Trashy Toronto is a learning experience

For about a week now, municipal workers in Toronto, Ontario have been on strike–including those responsible for garbage pickup and waste management. In a recent Yahoo! News article, it was reported that people are starting to worry about the state of Toronto–tourists are getting disgusted and parents are concerned about the health of their family and community.

The city has temporarily arranged for a few sites where residents of Canada’s most populous city can take their trash to dump it in an out-of-sight-out-of-mind manner that is pervasive in the West. And apparently one must cross the picketlines in order to dump their rubbish. The press reported the words of Sarah Beals, whose neighbourhood has been transformed into a dumpsite. The basketball courts and playground near her home were designated as a dumpsite and she has become worried about the ramifications this could could have on her friends and family. Not only have local children lost a place to play this summer, the garbage has been rotting away there for a week and it could quite easily pose a health hazard to those who would like to play in the playground after the garbage has been removed.

In this situation, one thing seems certain: out of sight and out of mind are becoming more difficult for Torontonians. Although I feel sorrow for the millions of people that this strike is affecting,  I believe that there is a positive aspect to it as well. First, many more people may be apt to see just how much their garbage piles up–and if it doesn’t pile up in front of them, it will on some other part of our delicate planet. This may lead people to take up reducing, reusing, and recycling–in that order! Second, the situation reminds me of a very mild case of what is happening in many nations in the two-thirds world. As I said in an ealier post, children in the Philippines live on garbage dumps and have never known a playground that was ever not a mound of garbage. And for these people, there is no strike, so there is no possibility of having garbage workers get back to work and clean up the mess. The mess has always been the basis of their existence, and unless we reduce, reuse, and recycle–and quit sending our trash to impovershed areas of the world–the mess will always be with them.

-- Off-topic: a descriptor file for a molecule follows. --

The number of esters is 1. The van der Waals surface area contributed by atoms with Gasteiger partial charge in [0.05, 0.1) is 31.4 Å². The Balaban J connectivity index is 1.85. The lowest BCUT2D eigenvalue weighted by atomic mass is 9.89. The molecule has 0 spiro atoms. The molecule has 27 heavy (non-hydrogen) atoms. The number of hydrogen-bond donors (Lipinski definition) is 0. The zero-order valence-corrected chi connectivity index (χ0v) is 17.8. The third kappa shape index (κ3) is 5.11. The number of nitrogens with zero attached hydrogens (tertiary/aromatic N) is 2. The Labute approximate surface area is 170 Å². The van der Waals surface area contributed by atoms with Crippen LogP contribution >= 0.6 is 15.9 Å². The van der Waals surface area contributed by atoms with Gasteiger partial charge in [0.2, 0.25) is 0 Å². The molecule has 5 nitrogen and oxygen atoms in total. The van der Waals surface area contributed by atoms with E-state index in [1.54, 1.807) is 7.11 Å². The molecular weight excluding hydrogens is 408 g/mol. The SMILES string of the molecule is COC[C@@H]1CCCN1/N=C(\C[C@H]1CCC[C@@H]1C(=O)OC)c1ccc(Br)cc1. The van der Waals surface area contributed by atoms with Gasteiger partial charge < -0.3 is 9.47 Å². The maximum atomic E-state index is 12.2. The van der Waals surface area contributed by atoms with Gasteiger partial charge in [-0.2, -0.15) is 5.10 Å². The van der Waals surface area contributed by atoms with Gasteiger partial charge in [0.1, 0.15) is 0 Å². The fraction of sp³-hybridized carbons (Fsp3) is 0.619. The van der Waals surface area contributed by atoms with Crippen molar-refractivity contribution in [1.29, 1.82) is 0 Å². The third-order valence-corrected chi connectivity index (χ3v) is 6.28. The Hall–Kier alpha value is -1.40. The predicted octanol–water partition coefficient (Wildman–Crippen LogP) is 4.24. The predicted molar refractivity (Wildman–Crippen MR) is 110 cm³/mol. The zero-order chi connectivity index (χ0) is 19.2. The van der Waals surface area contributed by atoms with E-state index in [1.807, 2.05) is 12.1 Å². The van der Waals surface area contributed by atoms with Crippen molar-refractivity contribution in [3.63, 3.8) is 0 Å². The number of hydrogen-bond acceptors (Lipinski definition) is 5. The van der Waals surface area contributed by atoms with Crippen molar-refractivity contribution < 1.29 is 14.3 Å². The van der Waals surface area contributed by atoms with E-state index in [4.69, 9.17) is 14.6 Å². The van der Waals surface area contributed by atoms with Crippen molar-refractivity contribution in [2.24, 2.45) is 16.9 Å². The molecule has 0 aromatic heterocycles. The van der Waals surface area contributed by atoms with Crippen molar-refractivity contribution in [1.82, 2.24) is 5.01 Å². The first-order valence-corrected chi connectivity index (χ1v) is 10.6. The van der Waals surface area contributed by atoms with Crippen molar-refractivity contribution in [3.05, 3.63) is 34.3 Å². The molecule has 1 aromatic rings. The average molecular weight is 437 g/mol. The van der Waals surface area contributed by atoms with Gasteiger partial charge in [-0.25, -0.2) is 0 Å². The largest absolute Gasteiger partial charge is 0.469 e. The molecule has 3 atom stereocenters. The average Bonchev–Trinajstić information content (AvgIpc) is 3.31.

Such situations also remind me of Gehenna, the garbage dump of Jerusalem during Jesus’ lifetime. This is also the place where unwanted babies and children were left to die horrible deaths. And, as I mentioned in an article I wrote in 2007, Jesus, in picking up a child, identified with women who sought out abandoned infants and children and picked them up in order to care for them and save them from Gehenna (this information comes from Judy Gundry-Volf’s chapter in Marcia Bunge’s The Child in Christian Thought). Places like Gehenna still exist. Except now people live in these squalor conditions for the entirety of their lives!  The garbage strike in Toronto has allowed people to get a very small taste of what such a life is like, and hopefully it has moved some people to advocate for the improvement of such situations. When things return to normal in Toronto, will we also return to our excessive lives or will we take up Jesus’ cause and help those whose lives are characterized by a perpetual garbage strike?

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